Air pollution in New Delhi has reached its worst levels this year, prompting the Indian government to legislate for a two-week rationing of private car usage. Levels of hazardous particles in the air are well over 10 times the safety limits. It is hoped this car restriction plan can help curb pollution in the Indian capital.
Toxic smog levels in New Delhi have reached a record high with the air quality index peaking at a hazardous 568 last weekend. By comparison, an air quality index that exceeds just 50 is already enough for people to experience side effects, according to the U.S. Environmental Protection Agency (EPA).
Exposure to these toxic particles often leads to respiratory, cardiovascular and other related health problems, because the size of these particles permits them to penetrate deep within the lungs, even passing to the bloodstream. Face masks were distributed to locals residing in New Delhi, and many were advised to stay indoors.
The car restrictions will follow the “Odd-Even” program, wherein privately owned vehicles with odd license plate numbers will only be allowed to drive in the capital on odd-numbered days, while those sporting even license plate numbers can drive on even-numbered days. The car ban will be in effect from November 4-15. Those not in compliance will face a fine of 4000 rupees (about $56).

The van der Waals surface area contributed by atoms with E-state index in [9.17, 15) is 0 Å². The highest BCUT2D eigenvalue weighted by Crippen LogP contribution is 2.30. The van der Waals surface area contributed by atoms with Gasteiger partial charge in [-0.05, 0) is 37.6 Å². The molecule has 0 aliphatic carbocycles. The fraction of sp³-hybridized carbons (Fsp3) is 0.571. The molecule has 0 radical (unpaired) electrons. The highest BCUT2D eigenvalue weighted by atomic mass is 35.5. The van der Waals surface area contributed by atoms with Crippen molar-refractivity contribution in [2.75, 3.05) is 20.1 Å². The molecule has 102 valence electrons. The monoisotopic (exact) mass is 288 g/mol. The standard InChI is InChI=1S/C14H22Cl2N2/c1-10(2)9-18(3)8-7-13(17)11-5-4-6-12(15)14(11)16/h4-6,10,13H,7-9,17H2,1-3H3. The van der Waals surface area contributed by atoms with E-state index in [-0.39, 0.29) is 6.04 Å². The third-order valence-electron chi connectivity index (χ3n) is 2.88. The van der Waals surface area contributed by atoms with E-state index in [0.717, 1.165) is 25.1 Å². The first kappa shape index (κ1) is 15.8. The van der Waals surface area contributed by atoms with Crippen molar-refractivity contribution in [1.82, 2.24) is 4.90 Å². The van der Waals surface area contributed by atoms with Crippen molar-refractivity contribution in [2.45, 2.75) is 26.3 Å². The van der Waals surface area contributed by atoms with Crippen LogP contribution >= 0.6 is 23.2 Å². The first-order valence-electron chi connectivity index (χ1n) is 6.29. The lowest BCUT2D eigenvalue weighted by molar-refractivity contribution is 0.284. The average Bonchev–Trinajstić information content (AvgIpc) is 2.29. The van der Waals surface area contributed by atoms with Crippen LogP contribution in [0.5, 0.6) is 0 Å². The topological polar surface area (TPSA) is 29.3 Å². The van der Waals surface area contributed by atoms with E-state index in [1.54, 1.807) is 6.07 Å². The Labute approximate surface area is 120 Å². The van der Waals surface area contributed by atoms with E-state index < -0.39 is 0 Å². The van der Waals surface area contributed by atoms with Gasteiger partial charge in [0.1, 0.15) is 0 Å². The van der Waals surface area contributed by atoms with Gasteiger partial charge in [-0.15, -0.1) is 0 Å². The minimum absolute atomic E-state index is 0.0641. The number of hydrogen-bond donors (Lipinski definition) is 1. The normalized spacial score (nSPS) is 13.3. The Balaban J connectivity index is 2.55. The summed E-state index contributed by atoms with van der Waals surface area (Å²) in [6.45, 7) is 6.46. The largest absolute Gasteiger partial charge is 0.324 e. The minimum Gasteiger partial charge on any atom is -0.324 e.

Critics are skeptical of the initiative, citing agricultural crop burning — to clear fields in preparation for the sowing of winter seeds in the provinces around Delhi — as the major cause of the toxic smog. A second source of the pollution is attributed to the country’s annual Diwali festival of lights, when millions of people set off high-polluting firecrackers and fireworks.
An air quality study conducted last year documented India as home to 20 of the planet’s 25 most polluted cities. The World Bank has long reported that air pollution costs the global economy over $225 billion in lost labor income and more than $5 trillion annually in welfare costs.
This is not the first time India implemented a car restriction program; it did so in 2016. Even then, it was a controversial strategy. It therefore remains to be seen whether the “Odd-Even” program will prove to be effective.
Via The Guardian
Image via Pixabay